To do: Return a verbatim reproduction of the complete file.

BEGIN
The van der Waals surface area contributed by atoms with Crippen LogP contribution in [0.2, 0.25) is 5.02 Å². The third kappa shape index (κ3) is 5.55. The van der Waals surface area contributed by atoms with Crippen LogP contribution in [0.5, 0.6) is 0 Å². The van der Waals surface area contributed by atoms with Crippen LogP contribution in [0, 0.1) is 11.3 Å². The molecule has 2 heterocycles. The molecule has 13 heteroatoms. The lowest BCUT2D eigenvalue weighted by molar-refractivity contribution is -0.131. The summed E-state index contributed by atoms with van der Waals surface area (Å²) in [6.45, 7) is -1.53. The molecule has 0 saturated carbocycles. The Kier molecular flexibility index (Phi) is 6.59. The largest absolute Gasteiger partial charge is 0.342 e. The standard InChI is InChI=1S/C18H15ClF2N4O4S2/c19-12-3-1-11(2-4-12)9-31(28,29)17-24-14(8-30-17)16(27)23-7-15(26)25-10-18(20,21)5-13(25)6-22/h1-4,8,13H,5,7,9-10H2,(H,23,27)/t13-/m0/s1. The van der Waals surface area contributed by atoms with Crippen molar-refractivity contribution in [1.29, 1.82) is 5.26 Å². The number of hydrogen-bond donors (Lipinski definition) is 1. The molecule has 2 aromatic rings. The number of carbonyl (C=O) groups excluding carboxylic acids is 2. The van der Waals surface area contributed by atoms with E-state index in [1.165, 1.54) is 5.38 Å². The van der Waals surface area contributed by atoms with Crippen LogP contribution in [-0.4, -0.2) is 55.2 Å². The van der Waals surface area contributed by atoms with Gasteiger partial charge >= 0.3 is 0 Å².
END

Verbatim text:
The van der Waals surface area contributed by atoms with Crippen LogP contribution in [0.2, 0.25) is 5.02 Å². The third kappa shape index (κ3) is 5.55. The van der Waals surface area contributed by atoms with Crippen LogP contribution in [0.5, 0.6) is 0 Å². The van der Waals surface area contributed by atoms with Crippen LogP contribution in [0, 0.1) is 11.3 Å². The molecule has 2 heterocycles. The molecule has 13 heteroatoms. The lowest BCUT2D eigenvalue weighted by molar-refractivity contribution is -0.131. The summed E-state index contributed by atoms with van der Waals surface area (Å²) in [6.45, 7) is -1.53. The molecule has 0 saturated carbocycles. The Kier molecular flexibility index (Phi) is 6.59. The largest absolute Gasteiger partial charge is 0.342 e. The standard InChI is InChI=1S/C18H15ClF2N4O4S2/c19-12-3-1-11(2-4-12)9-31(28,29)17-24-14(8-30-17)16(27)23-7-15(26)25-10-18(20,21)5-13(25)6-22/h1-4,8,13H,5,7,9-10H2,(H,23,27)/t13-/m0/s1. The van der Waals surface area contributed by atoms with Crippen molar-refractivity contribution in [1.29, 1.82) is 5.26 Å². The number of hydrogen-bond donors (Lipinski definition) is 1. The molecule has 2 aromatic rings. The number of carbonyl (C=O) groups excluding carboxylic acids is 2. The van der Waals surface area contributed by atoms with E-state index in [1.165, 1.54) is 5.38 Å². The van der Waals surface area contributed by atoms with Crippen LogP contribution in [-0.4, -0.2) is 55.2 Å². The van der Waals surface area contributed by atoms with Gasteiger partial charge >= 0.3 is 0 Å².